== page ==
Suffolk and the Suffragettes
Suffolk and the Suffragettes
Did you know that Suffolk was home to two of the leading figures of the Women’s Suffrage movement? Millicent Garrett Fawcett
, the daughter Newson Garrett and Louise Dunnell, was born in Aldeburgh, Suffolk in 1847. Millicent’s father had originally ran a pawnbroker's shop in London, but in 1841 he purchased a corn and coal warehouse in Aldeburgh in Suffolk. The business was a great success and by 1850 Garrett was a rich man.
While visiting a friend in London in 1854, Millicent’s eldest sister, Elizabeth Garrett, met Emily Davies, a young women with strong opinions about women's rights. Davies introduced Elizabeth to other young feminists living in London.
In 1859 Elizabeth met Elizabeth Blackwell, the first woman in the United States to qualify as a doctor. Elizabeth decided she also wanted a career in medicine. Her parents were initially hostile to the idea but eventually her father agreed to support her attempts to become Britain's first woman doctor
When Millicent was twelve years old Elizabeth moved to London to pursue her desire to qualify as a doctor. It may seem amazing to us now but Garrett tried to study in several medical schools but they all refused to accept a woman student. Garrett therefore became a nurse at Middlesex Hospital and attended lectures that were provided for the male doctors. After complaints from male students Elizabeth was forbidden entry to the lecture hall!
However Garrett discovered that the Society of Apothecaries did not specify that females were banned for taking their examinations. In 1865 Garrett sat and passed the Apothecaries examination. As soon as Garrett was granted the certificate that enabled her to become a doctor, the Society of Apothecaries changed their regulations to stop other women from entering the profession in this way. Only with the financial support of her parents was Elizabeth Garrett able to establish a medical practice in London.
Millicent's visits to London to stay with Elizabeth and her other sister, Louise, brought her into contact with people with radical political views. In 1865 Louise took Millicent to hear a speech on women's rights made by the Radical MP, John Stuart Mill. Millicent was deeply impressed by Mill and, like her sister Elizabeth, became one of his many loyal supporters.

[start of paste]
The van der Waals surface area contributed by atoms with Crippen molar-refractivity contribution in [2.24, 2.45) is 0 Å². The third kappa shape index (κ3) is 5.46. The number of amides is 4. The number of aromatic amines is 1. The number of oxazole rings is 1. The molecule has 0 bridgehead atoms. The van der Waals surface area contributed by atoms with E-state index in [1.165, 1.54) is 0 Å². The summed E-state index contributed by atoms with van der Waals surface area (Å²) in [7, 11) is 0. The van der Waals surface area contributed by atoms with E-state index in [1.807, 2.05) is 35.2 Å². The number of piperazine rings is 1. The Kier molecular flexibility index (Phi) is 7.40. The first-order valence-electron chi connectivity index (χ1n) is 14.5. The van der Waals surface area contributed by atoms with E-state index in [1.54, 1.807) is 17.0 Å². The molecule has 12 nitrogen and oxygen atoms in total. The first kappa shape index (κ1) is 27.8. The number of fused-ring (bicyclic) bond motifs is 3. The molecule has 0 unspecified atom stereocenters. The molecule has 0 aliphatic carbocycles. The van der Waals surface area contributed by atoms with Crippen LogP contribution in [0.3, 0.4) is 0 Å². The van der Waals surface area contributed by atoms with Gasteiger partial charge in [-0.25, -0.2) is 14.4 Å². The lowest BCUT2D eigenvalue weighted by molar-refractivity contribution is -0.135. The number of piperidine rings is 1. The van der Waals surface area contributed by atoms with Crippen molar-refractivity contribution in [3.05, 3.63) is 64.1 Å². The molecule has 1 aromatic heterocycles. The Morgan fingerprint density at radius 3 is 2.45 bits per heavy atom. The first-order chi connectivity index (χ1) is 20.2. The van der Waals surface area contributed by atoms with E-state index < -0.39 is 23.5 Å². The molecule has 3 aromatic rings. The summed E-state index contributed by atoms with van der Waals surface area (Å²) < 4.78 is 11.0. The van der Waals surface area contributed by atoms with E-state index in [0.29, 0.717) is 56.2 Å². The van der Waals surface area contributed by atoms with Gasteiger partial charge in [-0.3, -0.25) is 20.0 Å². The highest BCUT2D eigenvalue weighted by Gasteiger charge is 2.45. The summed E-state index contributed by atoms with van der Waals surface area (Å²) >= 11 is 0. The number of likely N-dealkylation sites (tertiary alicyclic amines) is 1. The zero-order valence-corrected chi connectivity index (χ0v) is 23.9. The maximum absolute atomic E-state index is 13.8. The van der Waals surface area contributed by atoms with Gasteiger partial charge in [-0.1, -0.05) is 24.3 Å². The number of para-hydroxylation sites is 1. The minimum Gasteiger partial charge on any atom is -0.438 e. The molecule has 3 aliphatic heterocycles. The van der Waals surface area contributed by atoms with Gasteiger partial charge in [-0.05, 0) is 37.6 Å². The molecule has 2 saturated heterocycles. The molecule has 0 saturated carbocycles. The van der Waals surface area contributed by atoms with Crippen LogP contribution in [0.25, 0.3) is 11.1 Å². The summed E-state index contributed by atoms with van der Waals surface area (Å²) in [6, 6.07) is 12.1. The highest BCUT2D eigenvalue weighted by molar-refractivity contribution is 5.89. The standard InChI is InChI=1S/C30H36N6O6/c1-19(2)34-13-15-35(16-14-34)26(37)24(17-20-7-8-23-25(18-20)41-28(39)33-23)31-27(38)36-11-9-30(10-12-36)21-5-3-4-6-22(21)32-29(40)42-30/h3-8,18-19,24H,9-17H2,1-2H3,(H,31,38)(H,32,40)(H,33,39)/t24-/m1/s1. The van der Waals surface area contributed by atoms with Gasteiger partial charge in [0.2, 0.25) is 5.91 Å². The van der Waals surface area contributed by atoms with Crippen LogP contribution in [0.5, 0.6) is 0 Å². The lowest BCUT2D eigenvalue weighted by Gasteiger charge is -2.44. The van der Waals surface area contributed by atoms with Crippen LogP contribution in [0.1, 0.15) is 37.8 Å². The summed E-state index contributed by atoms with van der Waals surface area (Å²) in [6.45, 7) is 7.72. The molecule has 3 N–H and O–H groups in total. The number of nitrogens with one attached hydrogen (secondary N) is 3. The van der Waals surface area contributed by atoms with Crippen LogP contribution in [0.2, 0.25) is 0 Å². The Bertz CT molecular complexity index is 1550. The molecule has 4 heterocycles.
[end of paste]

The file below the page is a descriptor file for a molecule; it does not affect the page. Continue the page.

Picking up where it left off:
in 1865 Elizabeth Garrett joined with her friends Emily Davies, Dorothea Beale and Francis Mary Buss to form a woman's discussion group called the Kensington Society. The following year the group organized a petition asking Parliament to grant women the vote.
Although Parliament rejected the petition, the women did receive support from Liberals such as John Stuart Mill and Henry Fawcett. Elizabeth became friendly with Fawcett, the Radical MP for Brighton,who had been blinded in a shooting accident in 1857, but she rejected his marriage proposal as she believed it would damage her career. Fawcett later married Millicent Garrett in 1867.
For the next few years Millicent Fawcett spent much of her time assisting Henry Fawcett in his work as a MP. However, Henry, an ardent supporter of women's rights, encouraged Millicent to continue her own career as a writer. At first Millicent wrote articles for journals but later books such as Political Economy for Beginners and Essays and Lectures on Political Subjects were published.
Millicent Fawcett joined the London Suffrage Committee in 1868. Although only a moderate public speaker, Millicent was a superb organiser and by the early 1880s she had emerged as the one of the leaders of the suffrage movement. Millicent also took a keen interest in women's education. She was involved in the organisation of women's lectures at Cambridge that led to the establishment of Newnham College.
The political career of Henry Fawcett was also going well. In 1880 William Gladstone, leader of the Liberal government, appointed Fawcett as his Postmaster General. Fawcett, who introduced the parcel post, postal orders and the sixpenny telegram, also used his power as Postmaster General to start employing women medical officers.
Henry Fawcett was taken seriously ill with diphtheria, and, severely weakened by his illness, died of pleurisy in 1884. Millicent now had more time for her own political career and after the death of Lydia Becker in 1890, she was elected president of the National Union of Women's Suffrage Societies (NUWSS).